Into the Bunker

Macron spoke again on Monday evening. His tone was more sombre; the time had come for a ‘general mobilisation’. ‘We are at war,’ he kept repeating. For most people, it turns out, the struggle will unfold without a trace of the martial virtues: these will be left to first-responders, medics and carers. The rest of us would simply have to crawl into the bunker and remain there ‘for at least 15 days’, effective from Tuesday noon, in the knowledge that the enemy, in Macron’s words, is ever-present, ‘invisible, elusive, making progress’. It isn’t inappropriate or tasteless to recall that in Camus, too, the plague ‘never ceased progressing’ or that it had ‘a characteristically jerky but unfaltering stride’.

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29 April 2019


The fire in Notre-Dame de Paris was extinguished in the small hours of 16 April. But residual heat from the blaze has left several brush fires smouldering.

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7 December 2018

In the Fog of the Real

As the gilet jaune revolt moves forward and another destructive showdown looks imminent tomorrow in Paris, the government – and the president – have opted for the lesser of two contradictions. The greater: to reduce your national carbon footprint, you set aside progressive fiscal policy and tax rich and poor at the same rate, putting social justice – a grand French aspiration – in parenthesis. That didn't work. The lesser: to reduce your national carbon footprint, you get alongside low earners and help them through a difficult transition, even though the climate jeopardy of clapped-out diesel UVs is absurdly obvious. But that hasn't worked either.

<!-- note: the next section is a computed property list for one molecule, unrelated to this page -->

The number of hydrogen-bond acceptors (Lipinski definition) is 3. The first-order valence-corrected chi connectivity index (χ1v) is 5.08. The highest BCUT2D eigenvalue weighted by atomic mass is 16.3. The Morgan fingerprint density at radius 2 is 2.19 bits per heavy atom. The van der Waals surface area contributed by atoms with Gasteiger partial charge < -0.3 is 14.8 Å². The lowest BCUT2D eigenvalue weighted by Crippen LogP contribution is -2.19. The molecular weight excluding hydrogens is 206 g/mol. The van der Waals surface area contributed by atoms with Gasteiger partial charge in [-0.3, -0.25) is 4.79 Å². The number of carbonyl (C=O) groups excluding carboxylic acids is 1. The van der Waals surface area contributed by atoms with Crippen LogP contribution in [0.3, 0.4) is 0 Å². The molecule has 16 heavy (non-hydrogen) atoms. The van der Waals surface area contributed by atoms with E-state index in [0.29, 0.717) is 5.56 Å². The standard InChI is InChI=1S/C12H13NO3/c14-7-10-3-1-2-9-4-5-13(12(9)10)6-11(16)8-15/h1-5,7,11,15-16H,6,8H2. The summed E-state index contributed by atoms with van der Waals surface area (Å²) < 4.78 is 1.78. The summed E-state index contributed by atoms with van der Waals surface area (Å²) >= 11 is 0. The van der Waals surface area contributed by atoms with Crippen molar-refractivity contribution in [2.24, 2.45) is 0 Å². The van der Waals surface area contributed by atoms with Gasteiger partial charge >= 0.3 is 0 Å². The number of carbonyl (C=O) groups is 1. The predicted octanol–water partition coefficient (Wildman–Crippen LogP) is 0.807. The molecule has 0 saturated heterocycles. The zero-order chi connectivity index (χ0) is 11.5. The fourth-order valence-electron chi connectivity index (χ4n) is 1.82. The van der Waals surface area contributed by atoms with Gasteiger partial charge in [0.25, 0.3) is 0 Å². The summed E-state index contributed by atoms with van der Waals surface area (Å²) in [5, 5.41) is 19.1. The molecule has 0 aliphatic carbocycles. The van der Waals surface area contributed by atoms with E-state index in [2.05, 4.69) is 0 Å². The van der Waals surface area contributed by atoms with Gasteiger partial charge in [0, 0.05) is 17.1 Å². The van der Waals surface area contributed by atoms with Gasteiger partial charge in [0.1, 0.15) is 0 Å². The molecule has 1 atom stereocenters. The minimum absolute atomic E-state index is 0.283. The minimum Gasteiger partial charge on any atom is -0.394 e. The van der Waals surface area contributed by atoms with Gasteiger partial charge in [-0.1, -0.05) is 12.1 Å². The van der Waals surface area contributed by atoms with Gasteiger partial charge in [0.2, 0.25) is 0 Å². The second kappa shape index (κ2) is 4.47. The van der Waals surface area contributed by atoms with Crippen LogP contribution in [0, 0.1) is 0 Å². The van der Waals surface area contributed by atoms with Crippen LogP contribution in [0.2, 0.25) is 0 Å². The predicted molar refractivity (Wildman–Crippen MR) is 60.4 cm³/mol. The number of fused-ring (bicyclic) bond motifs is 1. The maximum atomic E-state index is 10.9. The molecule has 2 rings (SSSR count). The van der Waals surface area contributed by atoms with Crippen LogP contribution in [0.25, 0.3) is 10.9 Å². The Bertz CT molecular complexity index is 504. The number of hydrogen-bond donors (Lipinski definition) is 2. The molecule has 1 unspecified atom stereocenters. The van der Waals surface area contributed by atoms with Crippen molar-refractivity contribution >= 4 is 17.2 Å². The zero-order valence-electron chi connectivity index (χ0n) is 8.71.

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30 November 2018

Don’t pretend you can’t see us

Fighting on the Champs Elysées last weekend between French security forces and the so-called 'gilets jaunes' led to more than 100 arrests. According to the police, roughly eight thousand demonstrators took part. Barricades were built – and set alight – by what looked from a distance to be groups of rampaging lollipop people in dayglo yellow tops. But the gilets jaunes are not championing pedestrian safety: their revolt has been prompted by a sharp rise in the price of diesel and unleaded petrol at the pump, which they blame on President Macron's fossil fuel tax. This is a drivers' movement, at least at first sight, and despite the turmoil on the Champs Elysées, it is deeply provincial. Macron responded on Tuesday not with a U-turn, but with a concession enabling parliament to freeze the carbon tax – which is set to keep rising year on year – when the oil price goes up. A freeze is a very different proposition from a reduction and the gilets jaunes don't like it. They were out in force again on Wednesday and another big demonstration looks likely in Paris tomorrow.

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17 September 2018

Who killed Maurice Audin?

Last week Emmanuel Macron issued a declaration acknowledging the role of the French military in the murder of a pro-independence activist in Algeria sixty years ago. The lead story in France should have been Macron's plan to break the chain of hereditary poverty with an additional €8.5 billion for children destined for a life of hardship bordering on misery. Arguments about the sums (insufficient) and the targeting (contentious) were quickly relegated to the sidebar as editors took the measure of Macron's conscientious, damning remarks on torture and disappearance during the Algerian war, a period that still clouds French sensitivities on inward migration, secular dress codes and acts of violence committed by radical Islamists.